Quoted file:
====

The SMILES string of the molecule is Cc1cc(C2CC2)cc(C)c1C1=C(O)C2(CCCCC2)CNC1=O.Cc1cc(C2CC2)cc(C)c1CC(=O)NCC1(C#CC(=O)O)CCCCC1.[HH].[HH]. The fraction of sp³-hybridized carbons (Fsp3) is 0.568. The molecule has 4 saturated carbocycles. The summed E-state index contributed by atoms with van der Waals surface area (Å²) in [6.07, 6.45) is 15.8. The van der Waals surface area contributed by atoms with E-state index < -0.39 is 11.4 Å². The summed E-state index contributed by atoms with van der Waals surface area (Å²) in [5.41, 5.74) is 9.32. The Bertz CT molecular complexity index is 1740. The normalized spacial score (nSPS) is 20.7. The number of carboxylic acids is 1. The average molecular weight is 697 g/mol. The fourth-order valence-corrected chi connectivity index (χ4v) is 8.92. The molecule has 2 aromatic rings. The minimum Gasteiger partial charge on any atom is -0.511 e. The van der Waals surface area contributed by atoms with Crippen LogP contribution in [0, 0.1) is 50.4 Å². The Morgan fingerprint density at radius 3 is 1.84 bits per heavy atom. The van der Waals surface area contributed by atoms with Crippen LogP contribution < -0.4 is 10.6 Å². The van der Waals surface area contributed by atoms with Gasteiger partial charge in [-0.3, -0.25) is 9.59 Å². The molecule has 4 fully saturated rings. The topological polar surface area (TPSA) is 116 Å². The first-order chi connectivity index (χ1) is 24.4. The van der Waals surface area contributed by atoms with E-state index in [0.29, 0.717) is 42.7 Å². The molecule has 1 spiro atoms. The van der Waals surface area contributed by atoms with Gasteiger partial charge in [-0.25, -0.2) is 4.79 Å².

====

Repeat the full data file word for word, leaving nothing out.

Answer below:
The SMILES string of the molecule is Cc1cc(C2CC2)cc(C)c1C1=C(O)C2(CCCCC2)CNC1=O.Cc1cc(C2CC2)cc(C)c1CC(=O)NCC1(C#CC(=O)O)CCCCC1.[HH].[HH]. The fraction of sp³-hybridized carbons (Fsp3) is 0.568. The molecule has 4 saturated carbocycles. The summed E-state index contributed by atoms with van der Waals surface area (Å²) in [6.07, 6.45) is 15.8. The van der Waals surface area contributed by atoms with E-state index < -0.39 is 11.4 Å². The summed E-state index contributed by atoms with van der Waals surface area (Å²) in [5.41, 5.74) is 9.32. The Bertz CT molecular complexity index is 1740. The normalized spacial score (nSPS) is 20.7. The number of carboxylic acids is 1. The average molecular weight is 697 g/mol. The fourth-order valence-corrected chi connectivity index (χ4v) is 8.92. The molecule has 2 aromatic rings. The minimum Gasteiger partial charge on any atom is -0.511 e. The van der Waals surface area contributed by atoms with Crippen LogP contribution in [0, 0.1) is 50.4 Å². The Morgan fingerprint density at radius 3 is 1.84 bits per heavy atom. The van der Waals surface area contributed by atoms with Crippen LogP contribution < -0.4 is 10.6 Å². The van der Waals surface area contributed by atoms with Gasteiger partial charge in [-0.3, -0.25) is 9.59 Å². The molecule has 4 fully saturated rings. The topological polar surface area (TPSA) is 116 Å². The first-order chi connectivity index (χ1) is 24.4. The van der Waals surface area contributed by atoms with E-state index in [0.29, 0.717) is 42.7 Å². The molecule has 1 spiro atoms. The van der Waals surface area contributed by atoms with Gasteiger partial charge in [-0.25, -0.2) is 4.79 Å².